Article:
Commentary: States need growth-friendly policies to restore employment
The Washington Post
By Margaret Spellings
July 3, 2011
More than a year and a half into the economic recovery, the conditions across America are far from satisfactory. Unemployment remains high, job creation meager, and American workforce participation has dropped to the lowest rate in a quarter of a century.
In the past, states could look to Washington to help turn this around. But with future increases in federal spending unlikely, governors are facing a new, and perhaps unprecedented, challenge.
Most will have to meet this challenge without significantly increasing their own spending as well, as many states face a dire prognosis in the short-term. Altogether, 44 states, including Maryland and the District of Columbia, are projecting budget shortfalls for 2012 amounting to $112 billion.
Facing these constraints, state governments have responded by taking innovative steps to grow their economies, create jobs and compete globally.
The U.S. Chamber of Commerce’s 2011 Enterprising States study analyzed these steps, and provides governors with a guide through this economic morass, allowing them to learn from each other’s successes. The report highlights specific strategies that all 50 states are employing to remain competitive, restore jobs and drive economic growth. The foundation of these state-driven initiatives is efforts to redesign government, including measures to deal with excessive debt levels that inhibit economic growth and job creation, and implementing forward-looking, enterprise-friendly initiatives with a primary goal of creating the conditions for job creation and future prosperity.
One of the best examples of this success is in Delaware. While confronted with more than a $300 million deficit early in 2011, the state now finds itself with a surplus of about $320 million and is deciding how to balance the allocation of these surplus funds between tax reductions and targeted investments.
To the south, Virginia entered 2010 facing a daunting budget deficit approaching nearly $2 billion for 2012. Forced into action, Gov. Robert F. McDonnell (R) and the Virginia General Assembly were able to close the gap with a budget package centered on steep cuts to government programs and services, accessing rainy day funds, new fee structures and changes to contribution rates and pension structures for Virginia state employees. As a result of these diverse changes the assembly’s 2011 session was able to convene in Richmond with a surplus estimated at up to $400 million.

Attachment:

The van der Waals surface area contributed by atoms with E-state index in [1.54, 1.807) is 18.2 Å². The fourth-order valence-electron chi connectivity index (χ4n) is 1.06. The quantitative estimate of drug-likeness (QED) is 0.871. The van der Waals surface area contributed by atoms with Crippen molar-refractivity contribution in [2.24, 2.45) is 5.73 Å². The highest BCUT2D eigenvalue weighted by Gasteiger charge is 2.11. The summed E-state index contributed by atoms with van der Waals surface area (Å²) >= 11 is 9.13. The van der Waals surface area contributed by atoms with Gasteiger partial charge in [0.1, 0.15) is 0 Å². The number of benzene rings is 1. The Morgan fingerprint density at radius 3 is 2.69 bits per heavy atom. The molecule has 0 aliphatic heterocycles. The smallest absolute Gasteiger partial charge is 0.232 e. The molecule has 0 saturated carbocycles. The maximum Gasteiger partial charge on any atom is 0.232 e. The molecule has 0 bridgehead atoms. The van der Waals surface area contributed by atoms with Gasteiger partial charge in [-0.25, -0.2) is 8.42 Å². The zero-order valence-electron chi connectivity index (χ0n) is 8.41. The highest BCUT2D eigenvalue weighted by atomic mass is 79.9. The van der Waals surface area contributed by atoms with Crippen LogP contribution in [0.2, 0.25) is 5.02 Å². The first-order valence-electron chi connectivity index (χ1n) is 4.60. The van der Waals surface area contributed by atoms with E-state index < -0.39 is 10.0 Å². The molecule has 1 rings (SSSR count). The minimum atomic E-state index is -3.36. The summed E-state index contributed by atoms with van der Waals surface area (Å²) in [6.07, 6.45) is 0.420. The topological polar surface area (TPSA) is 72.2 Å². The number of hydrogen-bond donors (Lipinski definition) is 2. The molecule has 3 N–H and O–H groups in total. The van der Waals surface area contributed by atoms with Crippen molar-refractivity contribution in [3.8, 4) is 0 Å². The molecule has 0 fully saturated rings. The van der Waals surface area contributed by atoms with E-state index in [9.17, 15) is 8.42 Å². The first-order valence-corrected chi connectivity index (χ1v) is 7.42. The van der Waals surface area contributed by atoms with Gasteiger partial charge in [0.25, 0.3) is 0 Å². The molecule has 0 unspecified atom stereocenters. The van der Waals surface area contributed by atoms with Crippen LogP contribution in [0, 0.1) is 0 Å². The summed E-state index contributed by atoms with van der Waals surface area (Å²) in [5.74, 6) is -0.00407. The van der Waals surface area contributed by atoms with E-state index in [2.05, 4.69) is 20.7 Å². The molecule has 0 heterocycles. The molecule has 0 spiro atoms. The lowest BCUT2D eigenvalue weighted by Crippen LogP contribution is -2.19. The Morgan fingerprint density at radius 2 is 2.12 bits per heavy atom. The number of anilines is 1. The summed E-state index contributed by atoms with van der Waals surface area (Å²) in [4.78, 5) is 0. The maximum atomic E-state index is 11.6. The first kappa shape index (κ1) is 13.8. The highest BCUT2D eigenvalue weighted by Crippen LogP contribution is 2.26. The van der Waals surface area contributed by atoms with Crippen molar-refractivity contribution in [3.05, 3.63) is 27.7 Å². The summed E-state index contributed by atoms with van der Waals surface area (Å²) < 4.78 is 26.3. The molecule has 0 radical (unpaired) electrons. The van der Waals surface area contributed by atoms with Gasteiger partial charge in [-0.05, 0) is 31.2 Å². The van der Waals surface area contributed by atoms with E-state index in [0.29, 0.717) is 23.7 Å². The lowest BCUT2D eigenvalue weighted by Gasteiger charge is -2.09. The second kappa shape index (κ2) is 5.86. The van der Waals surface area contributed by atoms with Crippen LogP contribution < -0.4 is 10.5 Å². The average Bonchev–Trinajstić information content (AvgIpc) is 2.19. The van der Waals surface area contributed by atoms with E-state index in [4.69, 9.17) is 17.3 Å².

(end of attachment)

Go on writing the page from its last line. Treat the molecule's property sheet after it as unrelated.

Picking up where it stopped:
These actions in Richmond happened in concert with a variety of statewide programs to advance research and development. For example, the Virginia Innovation Partnership is a grant for “translational research,” that leads to potential technology commercialization and job creation. The funding is intended to spur public-private collaboration, support small tech start-ups and attract companies from outside the commonwealth to relocate, bringing new high-tech jobs to the area.
The diversity of these examples — which make the two states top performers in this year’s study — illustrate that there’s not one silver bullet to attracting businesses to a state. But there is only one route to sustainable state economies, and that is through broad-based growth. The road to that objective can vary by state, but the fundamental goal needs to be kept in mind if we wish to see a restoration of hope and American optimism about the future.
Margaret Spellings is the president of the U.S. Forum for Policy Innovation at the Chamber of Commerce.